• What services does a CDDO offer?
    • Provides a single point of entry for people seeking services.
    • Maintains a resource list of area-wide services for those seeking services.
    • Offers information and referral while individuals and families determine which service providers they wish to use.
    • Works with people towards admission to all needed services.
    • Works with affiliate agencies to ensure customer-driven quality services.
    • Facilitates a council of community members for local input.
    • Oversees fiscal management according to contract with the Kansas Department on Aging and Disability Services.
    • Provides Gatekeeping services.
    • Oversees the dispute resolution process for the CDDO area and assists consumers when they have difficulties with their services.
  • If I am determined eligible, what’s next?

    We will complete a standardized functional assessment tool to help determine what services and level of financial support for which you may qualify. This assessment is at no cost to you. Upon receipt of your tier score, Twin Valley CDDO staff will provide you with information about services for which you qualify.

  • How do I get funding for services?

    You will be asked to select a Service Coordinator from a list of Case Management performing providers, who will help you determine the service you need and will file a request with Twin Valley CDDO. Twin Valley CDDO will make a recommendation to the State about your request. 

    If the State approves access, a Services Guide will be shared so that you may choose your provider for the particular service(s). If service access is not immediately available, you will be placed on a waiting list and given information about other community resources that may be able to meet your needs in the interim.

  • What is a Services Guide?

    A Services Guide is a listing maintained by Twin Valley CDDO staff of the community service providers that are affiliated with Twin Valley CDDO. You are able to contact the providers to gather information about the array of services they provide and make a well-informed decision about choosing the provider of the service(s).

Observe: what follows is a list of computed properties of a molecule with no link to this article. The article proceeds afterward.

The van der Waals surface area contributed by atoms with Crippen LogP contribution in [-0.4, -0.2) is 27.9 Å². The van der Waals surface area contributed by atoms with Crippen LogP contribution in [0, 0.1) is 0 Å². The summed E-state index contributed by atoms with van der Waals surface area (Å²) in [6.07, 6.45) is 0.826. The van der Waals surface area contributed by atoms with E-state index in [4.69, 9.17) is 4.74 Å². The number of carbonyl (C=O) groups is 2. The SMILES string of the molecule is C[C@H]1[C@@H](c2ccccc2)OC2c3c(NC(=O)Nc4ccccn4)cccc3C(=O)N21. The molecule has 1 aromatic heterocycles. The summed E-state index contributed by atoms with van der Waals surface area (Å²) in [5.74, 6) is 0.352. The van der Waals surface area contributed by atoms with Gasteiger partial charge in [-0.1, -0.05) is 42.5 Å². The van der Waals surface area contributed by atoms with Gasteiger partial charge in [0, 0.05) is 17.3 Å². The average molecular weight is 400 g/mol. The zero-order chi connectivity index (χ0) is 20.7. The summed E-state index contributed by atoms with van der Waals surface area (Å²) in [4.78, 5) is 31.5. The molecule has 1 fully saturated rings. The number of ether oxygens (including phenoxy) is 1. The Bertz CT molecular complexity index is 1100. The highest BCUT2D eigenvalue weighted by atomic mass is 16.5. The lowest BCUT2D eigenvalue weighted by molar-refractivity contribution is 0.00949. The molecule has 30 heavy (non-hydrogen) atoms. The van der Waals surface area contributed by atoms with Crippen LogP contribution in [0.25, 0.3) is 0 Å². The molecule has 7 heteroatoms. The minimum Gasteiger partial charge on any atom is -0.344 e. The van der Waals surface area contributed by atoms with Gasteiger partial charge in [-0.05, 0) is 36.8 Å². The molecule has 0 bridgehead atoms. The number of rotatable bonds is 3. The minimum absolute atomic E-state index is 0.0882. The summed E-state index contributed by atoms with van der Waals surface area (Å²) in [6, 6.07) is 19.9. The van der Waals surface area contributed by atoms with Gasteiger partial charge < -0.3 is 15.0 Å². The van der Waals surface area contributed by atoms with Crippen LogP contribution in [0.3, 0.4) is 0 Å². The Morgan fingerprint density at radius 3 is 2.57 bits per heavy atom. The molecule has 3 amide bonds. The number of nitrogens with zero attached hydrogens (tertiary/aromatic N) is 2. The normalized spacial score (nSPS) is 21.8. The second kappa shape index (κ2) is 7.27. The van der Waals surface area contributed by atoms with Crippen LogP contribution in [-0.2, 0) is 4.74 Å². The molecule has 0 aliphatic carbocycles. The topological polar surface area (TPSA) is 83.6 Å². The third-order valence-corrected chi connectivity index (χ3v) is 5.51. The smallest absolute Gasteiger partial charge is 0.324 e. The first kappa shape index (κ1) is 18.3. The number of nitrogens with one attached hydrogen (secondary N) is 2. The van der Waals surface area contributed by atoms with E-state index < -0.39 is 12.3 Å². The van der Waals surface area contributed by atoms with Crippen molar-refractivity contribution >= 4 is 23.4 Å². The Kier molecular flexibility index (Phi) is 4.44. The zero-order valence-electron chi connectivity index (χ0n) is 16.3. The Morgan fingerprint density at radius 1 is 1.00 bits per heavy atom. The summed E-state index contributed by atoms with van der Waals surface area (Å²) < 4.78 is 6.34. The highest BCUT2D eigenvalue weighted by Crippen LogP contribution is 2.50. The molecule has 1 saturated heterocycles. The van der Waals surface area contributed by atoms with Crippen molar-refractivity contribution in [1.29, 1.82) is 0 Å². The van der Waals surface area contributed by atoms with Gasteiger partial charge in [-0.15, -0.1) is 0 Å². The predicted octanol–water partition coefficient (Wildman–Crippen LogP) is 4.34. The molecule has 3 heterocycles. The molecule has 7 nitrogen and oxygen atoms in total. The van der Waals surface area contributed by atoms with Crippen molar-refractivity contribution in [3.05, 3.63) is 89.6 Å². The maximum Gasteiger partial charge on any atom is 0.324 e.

Upon choosing your service provider or providers, Twin Valley CDDO will contact the newly chosen provider(s), so they may begin to establish your services.

  • What are the questions I should ask when trying to choose a service provider?

    At a Place I Rent

    • Who is responsible for maintenance (e.g. carpet cleaning, hole in the roof, toilet not working, etc.)?
    • How will roommates be chosen?
    • What happens if the roommates don’t want to live together anymore?
    • What are you responsible for providing (e.g. bed, phone, dishes, linens, couch, etc.)?

    Work Opportunities

    • Will I be able to explore different job options to see what I might like?
    • Does the agency give me work where I earn money while I learn work skills?
    • Will the work available be challenging and rewarding?
    • How much support/training is available for getting and keeping a job?
    • If in a workshop, does the work area have the proper equipment for work and training?
    • How and when will I be paid?
    • Ask about transportation arrangements if necessary.
    • What hours will I work?